One appreciable evolution: the labors are divided surprisingly fairly. Anyone expecting ninety minutes of Emily Blunt going full Edge of Tomorrow and shotgunning creepy-crawlers with infinite bullets may feel a twinge of letdown. Over time the family dynamic shifts as circumstances demand the two teens step up. They’ve taken their share of battle damage, and things get even worse for each of them. But in their broken world they can’t just lay back helplessly like the baby. More to the point, they don’t want to. They’re dragged into positions where their parents can’t save them and they have to find their courage within, make the best of their environments, and improvise from the tools at hand. Simmonds and Jupe earn their own big-hero moments as Regan and Marcus take turns proving their mettle in the face of shrieking space horror. Clearly their parents taught them well.
Part II isn’t quite a standalone movie, but rather an extension of the original in every sense. As long as you don’t ask how Marcus aged three years in the seconds between the films, it’s an eminently lively dose of more-of-the-same that feels more natural than the typical sequel commissioned by rapacious studio bookkeepers. Its little moments of bravery can also serve as role-modeling for those of us ready to emerge from our shuttered hovels into a world that’s not quite the one we left, but for which we have the tools at hand to endure it a bit better.
Meanwhile in the customary MCC film breakdowns:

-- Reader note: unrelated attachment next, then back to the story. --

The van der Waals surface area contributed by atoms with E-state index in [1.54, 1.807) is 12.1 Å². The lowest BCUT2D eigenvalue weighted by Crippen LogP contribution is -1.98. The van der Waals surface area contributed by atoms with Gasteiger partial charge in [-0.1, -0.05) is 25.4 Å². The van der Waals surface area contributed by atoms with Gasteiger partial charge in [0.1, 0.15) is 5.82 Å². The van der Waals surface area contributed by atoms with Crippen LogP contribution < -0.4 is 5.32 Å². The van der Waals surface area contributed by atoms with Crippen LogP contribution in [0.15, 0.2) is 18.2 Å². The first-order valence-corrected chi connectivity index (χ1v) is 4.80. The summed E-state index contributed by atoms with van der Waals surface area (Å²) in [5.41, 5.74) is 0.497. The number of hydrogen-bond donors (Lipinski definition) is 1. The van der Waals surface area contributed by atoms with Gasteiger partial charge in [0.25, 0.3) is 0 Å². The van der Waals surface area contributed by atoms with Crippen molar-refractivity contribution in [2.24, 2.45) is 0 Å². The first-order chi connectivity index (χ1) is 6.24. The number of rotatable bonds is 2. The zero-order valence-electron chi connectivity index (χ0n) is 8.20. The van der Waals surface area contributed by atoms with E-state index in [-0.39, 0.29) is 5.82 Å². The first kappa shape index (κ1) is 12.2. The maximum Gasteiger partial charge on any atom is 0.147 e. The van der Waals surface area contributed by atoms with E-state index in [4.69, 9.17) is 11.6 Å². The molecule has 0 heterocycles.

Hey, look, it’s that one actor!: The Abbott family and their traumatized neighbor remain the film’s core, but other new friends along the way include Djimon Hounsou (name all his Marvel and DC credits and win fabulous No-Prizes!) as a seemingly nice guy, and Okieriete Onaodowan (Hamilton‘s blustery Hercules Mulligan/James Madison) in the flashback origin prologue as a friendly policeman. The antagonists are largely those giant all-CG Alien Violator Starship Trooper nightmares, but Scoot McNairy (Argo, Batman vs. Superman) pops in as the leader of some seaside scum, reminding us that even in the worst apocalypses, human dudes will find a way to make themselves the enemy you want to punch most.
How about those end credits? No, there’s no scene after the QPPII end credits, but it’s just as well. If the third one follows this one’s lead, it won’t be long after its release till someone deletes the credits to the first two and stitches the entire trilogy together into one continuous epic. And I for one can’t wait to see A Quiet Place Part III in which Marcus is still 13 but is now six feet tall and sporting a scruffy, months-old college beard.
I love these movies so much. It’s clear that each seemingly minor detail is carefully selected to build this post-apocalyptic world through visuals, rather than verbal explanations.
A much subtler method, to be sure, as opposed to starting the movie with a 20-minute monologue from Morgan Freeman burying us in tons of sci-fi proper nouns and eons-old histories and irrelevant space conflicts that have absolutely nothing to do with the family right here in front of us fighting for their lives.
I saw part of a recent interview with Krasinski where he began mentioning some of the creatures’ behind-the-scenes backstory that hadn’t made it to the screen yet and I immediately exited without finishing. I’m good without it, and what’s there stands up just fine as-is.